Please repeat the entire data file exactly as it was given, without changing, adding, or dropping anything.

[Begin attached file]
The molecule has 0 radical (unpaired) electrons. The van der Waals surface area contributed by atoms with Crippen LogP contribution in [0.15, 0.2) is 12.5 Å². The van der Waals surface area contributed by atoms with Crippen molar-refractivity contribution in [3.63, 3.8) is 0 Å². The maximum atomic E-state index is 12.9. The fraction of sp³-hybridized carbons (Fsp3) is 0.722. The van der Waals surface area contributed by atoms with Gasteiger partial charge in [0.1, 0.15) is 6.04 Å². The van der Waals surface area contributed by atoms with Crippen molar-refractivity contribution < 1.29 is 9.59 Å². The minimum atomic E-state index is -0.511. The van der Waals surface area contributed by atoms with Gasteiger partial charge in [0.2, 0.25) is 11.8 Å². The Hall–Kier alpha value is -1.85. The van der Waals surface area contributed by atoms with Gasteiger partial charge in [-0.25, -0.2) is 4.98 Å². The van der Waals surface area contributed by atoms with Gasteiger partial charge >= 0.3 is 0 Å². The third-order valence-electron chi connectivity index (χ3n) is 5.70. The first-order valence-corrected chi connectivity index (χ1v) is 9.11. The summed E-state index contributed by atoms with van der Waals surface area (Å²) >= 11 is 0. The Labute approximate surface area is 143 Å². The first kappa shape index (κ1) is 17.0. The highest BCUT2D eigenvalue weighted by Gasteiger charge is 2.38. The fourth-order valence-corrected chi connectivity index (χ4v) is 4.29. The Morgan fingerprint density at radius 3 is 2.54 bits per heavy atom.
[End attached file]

The molecule has 0 radical (unpaired) electrons. The van der Waals surface area contributed by atoms with Crippen LogP contribution in [0.15, 0.2) is 12.5 Å². The van der Waals surface area contributed by atoms with Crippen molar-refractivity contribution in [3.63, 3.8) is 0 Å². The maximum atomic E-state index is 12.9. The fraction of sp³-hybridized carbons (Fsp3) is 0.722. The van der Waals surface area contributed by atoms with Gasteiger partial charge in [0.1, 0.15) is 6.04 Å². The van der Waals surface area contributed by atoms with Crippen molar-refractivity contribution < 1.29 is 9.59 Å². The minimum atomic E-state index is -0.511. The van der Waals surface area contributed by atoms with Gasteiger partial charge in [0.2, 0.25) is 11.8 Å². The Hall–Kier alpha value is -1.85. The van der Waals surface area contributed by atoms with Gasteiger partial charge in [-0.25, -0.2) is 4.98 Å². The van der Waals surface area contributed by atoms with Gasteiger partial charge >= 0.3 is 0 Å². The third-order valence-electron chi connectivity index (χ3n) is 5.70. The first-order valence-corrected chi connectivity index (χ1v) is 9.11. The summed E-state index contributed by atoms with van der Waals surface area (Å²) >= 11 is 0. The Labute approximate surface area is 143 Å². The first kappa shape index (κ1) is 17.0. The highest BCUT2D eigenvalue weighted by Gasteiger charge is 2.38. The fourth-order valence-corrected chi connectivity index (χ4v) is 4.29. The Morgan fingerprint density at radius 3 is 2.54 bits per heavy atom.